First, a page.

Oamaru Playcentre - 17/10/2017

1 Evaluation of Oamaru Playcentre

How well placed is Oamaru Playcentre to promote positive learning outcomes for children?

Not well placed

Requires further development

Well placed

Very well placed

ERO's findings that support this overall judgement are summarised below.


Oamaru Playcentre was fully relicensed as a playcentre in January 2017, after a long period of time operating as a licensed playgroup and providing a Supporting Parents Alongside Children's Education (SPACE) programme. A local playgroup shares the buildings and resources. There are two morning sessions each week for children of mixed ages up to school age, and an afternoon session specifically for children under two. Many families travel from a wide geographical area to attend. The sessions are led by a supervision team with playcentre qualifications. A parent council has oversight for the day-to-day management and operation of the service.

Oamaru Playcentre is one of 25 within the Otago Playcentre Association (OPA). The Association consists of a core group of dedicated paid and elected members. To support members it provides a framework for management and operations, parent education programmes and personnel.

The OPA is experiencing a time of change as all playcentre associations throughout New Zealand merge with the New Zealand Playcentre Association (NZPF) to reduce duplication and make cost savings. The restructure will mean significant changes at an association level.

This review was part of a cluster of four playcentre reviews in the Otago Playcentre Association.

The Review Findings

A motivated and dedicated group of parents and an education team have worked hard to re-establish the Oamaru Playcentre. With the support of the OPA, they have carried out significant work to develop useful systems to manage the centre. These efforts, including the very good progress made on assessing and planning for children's learning, are contributing to positive outcomes for children.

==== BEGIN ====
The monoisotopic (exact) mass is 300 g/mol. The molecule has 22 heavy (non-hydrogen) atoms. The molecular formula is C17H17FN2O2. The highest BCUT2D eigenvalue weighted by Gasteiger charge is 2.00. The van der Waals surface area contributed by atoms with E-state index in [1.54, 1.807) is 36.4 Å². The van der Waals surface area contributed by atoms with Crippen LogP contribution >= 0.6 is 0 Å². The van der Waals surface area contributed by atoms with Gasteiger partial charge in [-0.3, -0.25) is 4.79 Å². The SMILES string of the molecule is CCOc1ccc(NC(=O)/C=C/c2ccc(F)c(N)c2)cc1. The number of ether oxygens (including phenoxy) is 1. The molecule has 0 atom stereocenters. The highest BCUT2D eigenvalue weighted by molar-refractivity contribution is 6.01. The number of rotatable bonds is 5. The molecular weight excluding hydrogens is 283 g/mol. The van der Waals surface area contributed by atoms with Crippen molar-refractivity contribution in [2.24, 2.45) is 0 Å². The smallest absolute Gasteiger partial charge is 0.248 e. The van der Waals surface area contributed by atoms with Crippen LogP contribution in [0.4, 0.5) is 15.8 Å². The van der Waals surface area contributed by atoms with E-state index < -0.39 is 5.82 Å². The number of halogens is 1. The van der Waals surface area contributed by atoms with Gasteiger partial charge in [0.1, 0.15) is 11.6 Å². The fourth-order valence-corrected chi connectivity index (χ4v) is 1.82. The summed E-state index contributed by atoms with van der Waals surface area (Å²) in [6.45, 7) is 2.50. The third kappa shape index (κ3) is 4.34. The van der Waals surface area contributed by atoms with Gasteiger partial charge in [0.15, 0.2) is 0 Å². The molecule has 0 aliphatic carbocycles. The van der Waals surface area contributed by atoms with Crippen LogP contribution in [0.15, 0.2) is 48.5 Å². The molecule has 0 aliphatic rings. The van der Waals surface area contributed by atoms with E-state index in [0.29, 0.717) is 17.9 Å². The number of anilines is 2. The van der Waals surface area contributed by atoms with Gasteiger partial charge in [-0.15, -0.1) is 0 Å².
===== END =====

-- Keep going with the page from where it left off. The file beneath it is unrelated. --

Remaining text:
There are high levels of parent involvement in the day-to-day programme and life of the playcentre. Parents are involved in their own and other children's learning. The education team and parents have clear priorities for children's learning including developing:

  • a strong sense of ownership of and belonging within the playcentre and wider community

  • increasing independence and self-help skills

  • skills to be a friend

  • dispositions of curiosity and exploration.

The education team and parents make very good use of the local community to support children's sense of belonging and wellbeing. They are creating an environment where Māori and Pacific children and their whānau know that their culture is valued. They intentionally include Māori and Pacific perspectives in the programme.

Children under two are well supported in the programme. They are the primary responsibility of their parents and are supported by other adults in the programme. They benefit from a wide range of appropriate resources to support their exploration and development.

Adults plan programmes based on the principles and strands of Te Whāriki (the early childhood curriculum). They have clear ideas for the intended learning for children in group planning. The next step is for the adults to evaluate how well these plans have supported the intended learning.

The parent council has a strong focus on roll growth and ongoing sustainability, including ensuring parents are participating in playcentre training. The education team has carried out spontaneous evaluations to make improvements to aspects of programmes, operation and practices. Currently, internal evaluation is the responsibility of the education team. The OPA and centre advisor need to support the education team and parents to develop effective internal evaluation practices. The schedule of review of playcentre operations needs strengthening.

The playcentre benefits from ongoing support from the OPA. Centre advisors use effective internal evaluation to monitor how well centres are promoting positive outcomes for children. They identify the strengths and areas for support for each playcentre and report to the OPA. The OPA ensures that decisions made further support the playcentre. Regular appraisals are carried out, however, the appraisal process needs to be further developed to be effective. The OPA is achieving its strategic goal to increase the numbers of parents who participate in playcentre training to ensure ongoing sustainability. The OPA regularly monitors progress towards the strategic goals and evaluates the effectiveness of strategies.

Key Next Steps

The playcentre supervisors and parents, with the support of the OPA need to:

  • continue to develop planning, assessment and evaluation

  • develop their understanding and use of effective internal evaluation practices.

The key next step for the OPA is to ensure:

  • the appraisal system continues to be developed and embedded.

Management Assurance on Legal Requirements